Top 10 Health Benefits of Youth Sports
Allowing your children to participate in youth sports is a fantastic way for children to explore and develop lifelong skills. Youth sports not only play an important role in exercise, but promotes mental and psychological advances as well. It is well-known that children who participate in sports are less likely to drop out of school, and become involved in drugs and alcohol activity, while they also excel in academic performances and sociability.
Below are our top 10 health benefits of allowing your child to participate in youth sports.
Physical development – Children who participate in sports develop stronger muscles and bones, and the stronger you are, the less likely you will suffer from physical injury. A New Zealand study conducted in 2006 suggested participating in physical exercise before and during the onset of puberty helps reach peak bone mass, enabling them to develop stronger muscles and bones that will be the foundation for future growth.
Aids in weight control – Several studies have shown that childhood obesity is a growing problem in our society. Playing sports, however, will keep children active and aid in the fight in combating this problem. Having a controlled weight leads to happier children and decreases the risk of diseases that comes from being overweight in their lifetimes, such as heart disease and diabetes. Improves endurance: Participating in sports improves cardiovascular endurance. Increased cardiovascular health decreases the risk for heart disease which is the number one killer disease claiming almost 800,000 lives in 2011, according to the CDC. Having an increased endurance allows athletes to reach their full potential in sports but most importantly, will keep their heart healthy.
Builds character – Playing sports at a young age enables children to participate in social interactions and build skills such as teamwork, leadership, and responsibility as they learn to work with others to achieve a common goal. This type of setting allows children to develop and practice different mental and moral qualities they acquire from their surroundings on the field, at the school and at home.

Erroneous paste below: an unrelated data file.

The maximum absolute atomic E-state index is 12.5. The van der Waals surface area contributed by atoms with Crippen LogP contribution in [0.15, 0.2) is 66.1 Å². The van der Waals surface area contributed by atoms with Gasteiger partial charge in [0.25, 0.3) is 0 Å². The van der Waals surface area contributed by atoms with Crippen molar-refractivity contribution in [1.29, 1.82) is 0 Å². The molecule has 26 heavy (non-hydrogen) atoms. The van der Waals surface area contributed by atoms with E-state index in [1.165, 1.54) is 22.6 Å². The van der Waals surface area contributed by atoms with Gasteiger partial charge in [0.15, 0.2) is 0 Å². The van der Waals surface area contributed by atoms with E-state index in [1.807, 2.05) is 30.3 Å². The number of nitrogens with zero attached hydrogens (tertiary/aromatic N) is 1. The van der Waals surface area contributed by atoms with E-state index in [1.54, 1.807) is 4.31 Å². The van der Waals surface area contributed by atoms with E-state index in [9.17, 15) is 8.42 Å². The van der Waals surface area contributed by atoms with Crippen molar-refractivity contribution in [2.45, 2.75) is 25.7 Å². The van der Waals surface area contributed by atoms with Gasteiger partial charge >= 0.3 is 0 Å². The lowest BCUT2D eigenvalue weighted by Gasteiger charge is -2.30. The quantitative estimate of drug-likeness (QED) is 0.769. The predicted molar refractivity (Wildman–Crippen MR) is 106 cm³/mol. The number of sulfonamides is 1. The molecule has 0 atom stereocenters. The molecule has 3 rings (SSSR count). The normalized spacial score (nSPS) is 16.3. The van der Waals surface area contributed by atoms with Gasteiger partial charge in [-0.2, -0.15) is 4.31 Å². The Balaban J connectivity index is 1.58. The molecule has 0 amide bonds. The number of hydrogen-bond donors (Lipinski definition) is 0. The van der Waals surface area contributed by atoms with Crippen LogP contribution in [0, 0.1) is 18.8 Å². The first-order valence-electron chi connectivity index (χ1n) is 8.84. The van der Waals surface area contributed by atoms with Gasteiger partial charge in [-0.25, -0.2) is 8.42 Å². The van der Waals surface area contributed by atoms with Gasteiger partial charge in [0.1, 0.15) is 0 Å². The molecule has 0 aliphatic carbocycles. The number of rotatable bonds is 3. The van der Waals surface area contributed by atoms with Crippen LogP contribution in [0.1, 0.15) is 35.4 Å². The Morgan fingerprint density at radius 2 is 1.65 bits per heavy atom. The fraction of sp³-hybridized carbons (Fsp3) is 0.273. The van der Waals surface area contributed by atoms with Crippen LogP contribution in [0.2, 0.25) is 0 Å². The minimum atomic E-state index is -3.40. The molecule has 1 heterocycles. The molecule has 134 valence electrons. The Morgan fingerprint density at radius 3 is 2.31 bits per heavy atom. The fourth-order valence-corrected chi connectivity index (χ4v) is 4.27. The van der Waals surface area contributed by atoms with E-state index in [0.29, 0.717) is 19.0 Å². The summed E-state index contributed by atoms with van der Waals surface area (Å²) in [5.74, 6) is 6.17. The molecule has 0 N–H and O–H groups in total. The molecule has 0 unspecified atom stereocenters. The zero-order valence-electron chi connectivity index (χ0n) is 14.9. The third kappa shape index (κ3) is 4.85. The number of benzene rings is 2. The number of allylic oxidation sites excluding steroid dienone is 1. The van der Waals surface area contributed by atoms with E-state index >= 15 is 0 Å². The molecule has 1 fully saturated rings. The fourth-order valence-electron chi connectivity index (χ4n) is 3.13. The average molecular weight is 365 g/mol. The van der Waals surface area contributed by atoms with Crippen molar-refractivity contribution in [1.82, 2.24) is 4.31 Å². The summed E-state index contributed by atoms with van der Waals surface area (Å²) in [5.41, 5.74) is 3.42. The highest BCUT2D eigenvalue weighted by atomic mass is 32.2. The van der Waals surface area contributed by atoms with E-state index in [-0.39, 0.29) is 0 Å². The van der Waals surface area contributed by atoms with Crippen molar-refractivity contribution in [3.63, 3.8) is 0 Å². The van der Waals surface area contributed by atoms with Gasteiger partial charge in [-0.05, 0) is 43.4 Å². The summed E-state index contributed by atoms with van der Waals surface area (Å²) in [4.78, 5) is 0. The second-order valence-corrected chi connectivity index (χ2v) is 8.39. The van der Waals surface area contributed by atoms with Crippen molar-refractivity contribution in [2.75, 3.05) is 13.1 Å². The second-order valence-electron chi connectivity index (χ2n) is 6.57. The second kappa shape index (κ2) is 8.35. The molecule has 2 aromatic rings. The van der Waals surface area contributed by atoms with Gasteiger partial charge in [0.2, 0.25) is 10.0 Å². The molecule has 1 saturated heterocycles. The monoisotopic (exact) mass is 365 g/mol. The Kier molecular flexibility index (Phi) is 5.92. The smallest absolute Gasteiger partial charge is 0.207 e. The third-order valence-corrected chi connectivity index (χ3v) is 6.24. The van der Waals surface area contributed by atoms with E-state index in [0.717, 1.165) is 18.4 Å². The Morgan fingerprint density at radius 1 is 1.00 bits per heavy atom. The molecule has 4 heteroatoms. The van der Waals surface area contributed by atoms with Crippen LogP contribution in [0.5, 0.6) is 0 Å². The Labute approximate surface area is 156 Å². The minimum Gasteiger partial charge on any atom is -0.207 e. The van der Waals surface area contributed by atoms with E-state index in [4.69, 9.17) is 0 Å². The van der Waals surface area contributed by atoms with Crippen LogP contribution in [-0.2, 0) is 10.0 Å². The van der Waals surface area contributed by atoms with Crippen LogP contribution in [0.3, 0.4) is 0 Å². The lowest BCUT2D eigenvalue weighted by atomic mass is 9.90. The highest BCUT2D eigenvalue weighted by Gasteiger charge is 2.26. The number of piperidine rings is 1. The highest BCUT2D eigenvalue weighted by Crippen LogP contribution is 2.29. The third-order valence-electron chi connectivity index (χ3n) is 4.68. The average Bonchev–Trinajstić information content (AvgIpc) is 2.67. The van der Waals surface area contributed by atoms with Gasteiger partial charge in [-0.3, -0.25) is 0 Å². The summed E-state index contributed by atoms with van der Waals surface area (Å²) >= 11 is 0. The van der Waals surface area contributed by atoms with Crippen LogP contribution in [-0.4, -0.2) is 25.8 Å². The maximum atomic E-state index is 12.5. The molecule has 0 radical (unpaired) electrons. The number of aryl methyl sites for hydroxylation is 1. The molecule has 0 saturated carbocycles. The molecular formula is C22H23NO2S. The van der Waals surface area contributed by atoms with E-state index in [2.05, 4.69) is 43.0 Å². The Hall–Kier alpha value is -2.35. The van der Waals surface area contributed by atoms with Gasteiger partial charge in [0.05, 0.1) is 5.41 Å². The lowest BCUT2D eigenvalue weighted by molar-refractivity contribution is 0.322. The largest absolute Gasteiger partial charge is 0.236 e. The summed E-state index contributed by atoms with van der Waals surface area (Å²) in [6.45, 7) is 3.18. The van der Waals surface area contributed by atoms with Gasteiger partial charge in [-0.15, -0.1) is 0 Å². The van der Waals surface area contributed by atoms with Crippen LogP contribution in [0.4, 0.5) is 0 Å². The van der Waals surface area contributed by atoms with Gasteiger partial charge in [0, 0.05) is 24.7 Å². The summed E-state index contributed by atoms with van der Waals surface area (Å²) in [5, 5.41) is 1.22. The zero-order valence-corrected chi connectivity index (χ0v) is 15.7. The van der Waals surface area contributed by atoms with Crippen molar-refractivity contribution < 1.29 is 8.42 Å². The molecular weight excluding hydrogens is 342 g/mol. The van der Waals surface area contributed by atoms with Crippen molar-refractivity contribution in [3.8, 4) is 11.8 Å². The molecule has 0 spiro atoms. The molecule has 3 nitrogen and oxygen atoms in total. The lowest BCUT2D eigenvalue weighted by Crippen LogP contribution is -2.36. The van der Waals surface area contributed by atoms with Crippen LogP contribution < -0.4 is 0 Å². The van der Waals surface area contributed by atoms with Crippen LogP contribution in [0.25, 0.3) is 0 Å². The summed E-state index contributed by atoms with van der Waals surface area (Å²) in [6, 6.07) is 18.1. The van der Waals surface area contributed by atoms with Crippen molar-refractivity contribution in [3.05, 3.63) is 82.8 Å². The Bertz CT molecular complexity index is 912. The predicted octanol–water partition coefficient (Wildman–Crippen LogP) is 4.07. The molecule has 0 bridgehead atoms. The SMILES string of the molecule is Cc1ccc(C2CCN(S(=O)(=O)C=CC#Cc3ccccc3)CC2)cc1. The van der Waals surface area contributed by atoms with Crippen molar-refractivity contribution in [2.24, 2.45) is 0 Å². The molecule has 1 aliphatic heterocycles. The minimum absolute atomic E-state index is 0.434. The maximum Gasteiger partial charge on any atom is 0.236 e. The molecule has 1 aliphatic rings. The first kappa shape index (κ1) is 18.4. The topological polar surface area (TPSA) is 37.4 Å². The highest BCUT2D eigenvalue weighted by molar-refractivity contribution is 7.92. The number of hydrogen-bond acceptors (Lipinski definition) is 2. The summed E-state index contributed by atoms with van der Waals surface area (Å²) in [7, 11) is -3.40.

Boosts self-esteem – Being part a of a team with similar goals will increase the child’s value of their self. What they contribute to the team – whether it be in leadership positions or in fulfilling important roles – will ultimately contribute to the boost in their self-esteem and their confidence. There are numerous studies that support the impact of youth sports on self-esteem. In fact, one Swiss study found that adolescents who participated in sports clubs viewed their health and their body image positively.
Strengthens perseverance – Athletes are often placed in adverse situations on the field, both during game days and practices. During these high-pressure moments, the children learn to persevere through those challenges, and because there are so many of these moments in sports, the child will learn to quickly adapt to these situations and take them in stride. Practicing perseverance at a young age with this kind of adversity will lead to better coping skills, and critical thinking and application skills in life when they are met with bigger challenges.
Develop teamwork skills – Teamwork is a skill you are going use for years to come, so it is important to learn the basics early. Youth sports provide children important lessons in team dynamics. Everyone must work together to achieve their goals, and sports allow children to sort through each others strengths and weaknesses to decide what strategy works best for the team.
Teaches discipline – Playing sports require athletes to be disciplined in tactical, mental and physical aspects. In order to succeed in sports you must have self-restraint, and behave in a controlled and precise manner. Good discipline translates to life situations in order to achieve goals and reach their fullest potential.
Promotes healthy competition – While naysayers like to claim youth sports are becoming too competitive, it is inevitable that as they grow, children will face competition in school, the workplace and their personal lives, so they must learn how to interact in competitive environments. Participating in sports will teach children how good sportsmanship and that trying your hardest will often yield great results.
Provides guidance – As youths, children haven’t experienced nor learned what adults have, and because of this, children require guidance to make the right decisions. While parents and guardians are the ultimate mentors, participating in youth sports also gives athletes the opportunity to meet positive people, such as coaches and parent volunteers, who will guide them as they grow. Some examples of mentors include coaches and parent volunteers. In a study conducted by Big Brothers Big Sisters, children are 52% less likely to skip school if they have a mentor and 46% less likely to use drugs. There are tons of things out there to distract the impressionable youth, but sports gives them focus and people to make sure they stay on track.